Yes, if you ever attend a business networking event with more than 10 people attending and you are not the only one in your business category. You don’t necessarily need to carry them with you, though. As you exchange business cards, ask if the person would like to know more about your business. You can then mail them a brochure when you return to your office, which has the added benefit of bringing you to mind in a couple more days. Use this opportunity to put a post-it note on the brochure with a quick note, saying you enjoyed meeting them and look forward to working with them soon.
You also need a brochure if your company name is like mine, Strohm Consulting. I need a brochure to list all the things we do. The branch manager at a local bank, probably has less need for a brochure.
Here are some things to consider when creating your brochure, whether you are a do-it-yourselfer or you are having someone else help you.
What type of brochure fits your needs the best?
If you are going to mail them, they will need to fit the envelope. If they are going to be in a display tray, they need to be sized for that as well. If they are going to be mailed without an envelope, you’ll need to design a place to put the address on one side. If your intention is to include a premium or sample, then you can use the entire space available.
When possible, keep the brochure to one sheet of paper. Anything more than that is likely to not be read. Work at being concise with your words. Here’s where a professional can be of the most value. Also make sure you are writing to your audience, which means you’ll want to use little, if any, jargon and abbreviations that are not generally recognized. by the general public, your audience.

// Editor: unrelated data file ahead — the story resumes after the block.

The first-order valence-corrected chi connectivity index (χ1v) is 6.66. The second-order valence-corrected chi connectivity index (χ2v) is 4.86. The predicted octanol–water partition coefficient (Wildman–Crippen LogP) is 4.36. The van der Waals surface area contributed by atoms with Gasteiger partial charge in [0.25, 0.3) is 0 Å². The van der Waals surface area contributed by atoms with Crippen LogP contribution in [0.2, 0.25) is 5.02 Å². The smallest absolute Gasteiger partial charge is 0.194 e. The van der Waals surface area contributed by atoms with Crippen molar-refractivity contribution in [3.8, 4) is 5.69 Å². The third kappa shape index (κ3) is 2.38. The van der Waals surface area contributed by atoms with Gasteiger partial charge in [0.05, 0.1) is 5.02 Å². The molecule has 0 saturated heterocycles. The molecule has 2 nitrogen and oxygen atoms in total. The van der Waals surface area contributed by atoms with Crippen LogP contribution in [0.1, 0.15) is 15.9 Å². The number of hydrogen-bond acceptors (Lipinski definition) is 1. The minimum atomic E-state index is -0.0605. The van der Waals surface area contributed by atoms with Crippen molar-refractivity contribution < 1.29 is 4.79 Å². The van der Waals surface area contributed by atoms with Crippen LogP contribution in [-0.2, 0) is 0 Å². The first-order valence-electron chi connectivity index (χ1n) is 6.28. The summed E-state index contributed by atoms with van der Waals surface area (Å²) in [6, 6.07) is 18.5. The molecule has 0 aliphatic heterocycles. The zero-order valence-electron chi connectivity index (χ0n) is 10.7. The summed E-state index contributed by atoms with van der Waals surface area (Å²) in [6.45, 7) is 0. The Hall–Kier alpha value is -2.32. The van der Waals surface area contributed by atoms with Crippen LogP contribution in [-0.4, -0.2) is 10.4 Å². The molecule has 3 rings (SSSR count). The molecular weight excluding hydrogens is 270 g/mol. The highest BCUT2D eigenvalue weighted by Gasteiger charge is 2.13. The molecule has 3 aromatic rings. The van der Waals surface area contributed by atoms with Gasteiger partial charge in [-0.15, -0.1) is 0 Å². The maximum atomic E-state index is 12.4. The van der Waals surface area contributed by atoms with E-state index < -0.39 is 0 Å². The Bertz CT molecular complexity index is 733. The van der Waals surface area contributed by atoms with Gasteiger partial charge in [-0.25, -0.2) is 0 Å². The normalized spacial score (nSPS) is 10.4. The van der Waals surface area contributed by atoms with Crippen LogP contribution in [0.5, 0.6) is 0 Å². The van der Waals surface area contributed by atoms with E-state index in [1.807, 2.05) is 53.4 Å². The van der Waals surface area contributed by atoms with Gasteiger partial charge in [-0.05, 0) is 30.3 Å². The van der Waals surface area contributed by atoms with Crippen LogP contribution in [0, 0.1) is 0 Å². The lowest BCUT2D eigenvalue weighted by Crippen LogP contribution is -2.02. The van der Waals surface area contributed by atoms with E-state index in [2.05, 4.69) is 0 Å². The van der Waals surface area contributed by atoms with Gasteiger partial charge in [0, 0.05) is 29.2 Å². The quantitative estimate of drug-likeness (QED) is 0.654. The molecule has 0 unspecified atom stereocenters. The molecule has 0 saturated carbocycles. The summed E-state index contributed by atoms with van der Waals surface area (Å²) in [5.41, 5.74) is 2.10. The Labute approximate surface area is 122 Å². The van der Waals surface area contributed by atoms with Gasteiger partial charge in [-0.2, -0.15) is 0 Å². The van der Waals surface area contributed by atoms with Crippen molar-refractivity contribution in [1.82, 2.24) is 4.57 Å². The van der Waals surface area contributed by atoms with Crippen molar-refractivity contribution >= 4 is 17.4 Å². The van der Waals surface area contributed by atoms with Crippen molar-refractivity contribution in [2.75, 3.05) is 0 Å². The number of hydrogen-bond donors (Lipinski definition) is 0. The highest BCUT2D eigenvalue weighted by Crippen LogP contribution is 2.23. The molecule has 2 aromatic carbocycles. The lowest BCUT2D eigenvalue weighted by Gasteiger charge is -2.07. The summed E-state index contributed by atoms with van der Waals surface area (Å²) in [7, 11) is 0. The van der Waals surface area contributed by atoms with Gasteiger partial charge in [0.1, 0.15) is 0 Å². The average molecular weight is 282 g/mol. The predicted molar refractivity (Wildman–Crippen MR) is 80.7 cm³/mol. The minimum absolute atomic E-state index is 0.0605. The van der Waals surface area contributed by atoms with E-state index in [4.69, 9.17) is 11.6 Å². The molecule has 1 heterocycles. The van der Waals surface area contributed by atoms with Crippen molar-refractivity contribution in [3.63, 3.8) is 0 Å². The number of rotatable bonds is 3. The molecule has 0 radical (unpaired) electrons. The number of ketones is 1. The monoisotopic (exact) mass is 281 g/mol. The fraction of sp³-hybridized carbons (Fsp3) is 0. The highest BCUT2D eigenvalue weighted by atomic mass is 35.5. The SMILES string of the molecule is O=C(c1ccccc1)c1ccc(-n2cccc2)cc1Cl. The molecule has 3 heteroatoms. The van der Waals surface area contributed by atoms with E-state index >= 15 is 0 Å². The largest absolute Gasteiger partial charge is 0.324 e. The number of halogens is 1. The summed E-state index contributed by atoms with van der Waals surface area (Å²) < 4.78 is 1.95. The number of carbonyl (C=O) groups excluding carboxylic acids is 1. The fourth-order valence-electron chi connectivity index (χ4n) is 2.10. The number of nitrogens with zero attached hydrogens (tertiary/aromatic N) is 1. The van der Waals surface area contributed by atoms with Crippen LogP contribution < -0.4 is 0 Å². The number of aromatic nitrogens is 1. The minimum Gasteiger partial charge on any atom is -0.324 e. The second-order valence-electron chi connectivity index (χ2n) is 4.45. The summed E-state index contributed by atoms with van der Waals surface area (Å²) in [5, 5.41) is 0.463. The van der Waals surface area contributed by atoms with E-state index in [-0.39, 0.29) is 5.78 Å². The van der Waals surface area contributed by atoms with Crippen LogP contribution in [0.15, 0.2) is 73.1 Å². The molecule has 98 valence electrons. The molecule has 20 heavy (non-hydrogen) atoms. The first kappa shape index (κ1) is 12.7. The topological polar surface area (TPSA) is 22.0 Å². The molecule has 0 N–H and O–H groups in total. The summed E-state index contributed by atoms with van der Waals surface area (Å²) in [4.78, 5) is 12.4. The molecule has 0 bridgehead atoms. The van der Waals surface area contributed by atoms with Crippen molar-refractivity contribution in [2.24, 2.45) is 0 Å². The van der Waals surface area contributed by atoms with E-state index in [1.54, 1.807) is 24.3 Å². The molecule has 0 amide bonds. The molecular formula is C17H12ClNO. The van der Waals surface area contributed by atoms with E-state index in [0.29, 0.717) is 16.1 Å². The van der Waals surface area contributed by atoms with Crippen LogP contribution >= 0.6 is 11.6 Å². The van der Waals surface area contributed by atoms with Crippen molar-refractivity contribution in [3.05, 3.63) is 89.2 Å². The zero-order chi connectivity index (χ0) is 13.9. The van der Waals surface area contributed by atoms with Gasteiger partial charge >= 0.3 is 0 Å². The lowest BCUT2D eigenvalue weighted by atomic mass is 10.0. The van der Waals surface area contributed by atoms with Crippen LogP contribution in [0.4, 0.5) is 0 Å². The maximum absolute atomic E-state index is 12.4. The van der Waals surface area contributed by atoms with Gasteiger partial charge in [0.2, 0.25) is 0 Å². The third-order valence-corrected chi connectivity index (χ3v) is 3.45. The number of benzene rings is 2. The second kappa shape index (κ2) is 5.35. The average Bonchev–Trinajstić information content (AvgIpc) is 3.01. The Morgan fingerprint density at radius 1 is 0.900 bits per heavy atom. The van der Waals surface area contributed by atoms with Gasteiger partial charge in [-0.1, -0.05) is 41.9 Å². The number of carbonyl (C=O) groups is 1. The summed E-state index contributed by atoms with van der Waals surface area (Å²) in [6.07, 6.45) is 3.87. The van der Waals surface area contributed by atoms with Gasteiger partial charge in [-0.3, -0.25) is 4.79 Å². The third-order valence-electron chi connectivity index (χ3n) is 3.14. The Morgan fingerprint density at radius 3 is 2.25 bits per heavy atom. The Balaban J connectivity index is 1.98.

What should you include in your brochure?
First of all, don’t be afraid of white space. You don’t need to fill up every nook and cranny with text. Find a couple of pictures, use your logo, a picture of yourself or your facility are great things to include.
Write brief paragraphs about your business: Who you are, what you do, where you are located, when you are open for business, why should someone use you and how do people contact you. Also include any licenses you hold that are essential to your business and industry awards or certifications that you have earned, if there is room.
Now that you have all of that, organize it so it fits the brochure in an eye-appealing manner. Try not to have too much information overlapping columns. Your potential customer will appreciate the organization of your information.
Glossy paper or Matte?
That’s a matter of personal preference. However, if your brochure has a picture of YOU, go for the glossy. It just looks better. Which ever you decide, use a professional printer to get the best quality. You’ll be surprised at the quality of the cheaper “big box” office stores. If you have a color printer, print off one copy, then take the electronic file (on a thumb drive) to the store and see if they do a better job.
Now you have a great marketing piece. Check back here next week for the last piece: Websites!